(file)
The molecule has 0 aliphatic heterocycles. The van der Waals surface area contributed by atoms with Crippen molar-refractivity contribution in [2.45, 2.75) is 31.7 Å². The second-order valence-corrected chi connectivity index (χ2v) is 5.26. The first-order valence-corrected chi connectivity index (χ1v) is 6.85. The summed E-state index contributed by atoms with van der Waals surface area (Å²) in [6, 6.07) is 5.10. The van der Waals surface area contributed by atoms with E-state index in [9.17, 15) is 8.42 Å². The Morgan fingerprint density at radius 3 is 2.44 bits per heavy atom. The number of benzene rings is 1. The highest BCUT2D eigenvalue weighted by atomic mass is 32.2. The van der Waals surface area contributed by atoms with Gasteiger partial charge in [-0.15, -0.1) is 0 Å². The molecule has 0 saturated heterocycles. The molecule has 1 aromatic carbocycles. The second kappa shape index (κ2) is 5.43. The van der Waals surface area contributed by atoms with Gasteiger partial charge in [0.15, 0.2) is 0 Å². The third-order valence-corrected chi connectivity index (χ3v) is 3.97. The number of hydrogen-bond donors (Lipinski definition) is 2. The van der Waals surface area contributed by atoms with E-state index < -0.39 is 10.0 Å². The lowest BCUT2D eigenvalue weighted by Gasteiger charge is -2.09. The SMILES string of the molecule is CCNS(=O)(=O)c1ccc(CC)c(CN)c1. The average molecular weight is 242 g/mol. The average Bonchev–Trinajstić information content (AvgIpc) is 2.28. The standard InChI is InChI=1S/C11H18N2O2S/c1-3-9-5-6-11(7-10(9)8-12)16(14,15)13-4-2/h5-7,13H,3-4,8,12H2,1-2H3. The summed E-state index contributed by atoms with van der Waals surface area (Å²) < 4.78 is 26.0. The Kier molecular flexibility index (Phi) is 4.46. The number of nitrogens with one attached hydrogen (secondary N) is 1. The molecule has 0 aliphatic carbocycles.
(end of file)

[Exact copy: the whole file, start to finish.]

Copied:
The molecule has 0 aliphatic heterocycles. The van der Waals surface area contributed by atoms with Crippen molar-refractivity contribution in [2.45, 2.75) is 31.7 Å². The second-order valence-corrected chi connectivity index (χ2v) is 5.26. The first-order valence-corrected chi connectivity index (χ1v) is 6.85. The summed E-state index contributed by atoms with van der Waals surface area (Å²) in [6, 6.07) is 5.10. The van der Waals surface area contributed by atoms with E-state index in [9.17, 15) is 8.42 Å². The Morgan fingerprint density at radius 3 is 2.44 bits per heavy atom. The number of benzene rings is 1. The highest BCUT2D eigenvalue weighted by atomic mass is 32.2. The van der Waals surface area contributed by atoms with Gasteiger partial charge in [-0.15, -0.1) is 0 Å². The molecule has 0 saturated heterocycles. The molecule has 1 aromatic carbocycles. The second kappa shape index (κ2) is 5.43. The van der Waals surface area contributed by atoms with Gasteiger partial charge in [0.15, 0.2) is 0 Å². The third-order valence-corrected chi connectivity index (χ3v) is 3.97. The number of hydrogen-bond donors (Lipinski definition) is 2. The van der Waals surface area contributed by atoms with E-state index < -0.39 is 10.0 Å². The lowest BCUT2D eigenvalue weighted by Gasteiger charge is -2.09. The SMILES string of the molecule is CCNS(=O)(=O)c1ccc(CC)c(CN)c1. The average molecular weight is 242 g/mol. The average Bonchev–Trinajstić information content (AvgIpc) is 2.28. The standard InChI is InChI=1S/C11H18N2O2S/c1-3-9-5-6-11(7-10(9)8-12)16(14,15)13-4-2/h5-7,13H,3-4,8,12H2,1-2H3. The summed E-state index contributed by atoms with van der Waals surface area (Å²) < 4.78 is 26.0. The Kier molecular flexibility index (Phi) is 4.46. The number of nitrogens with one attached hydrogen (secondary N) is 1. The molecule has 0 aliphatic carbocycles.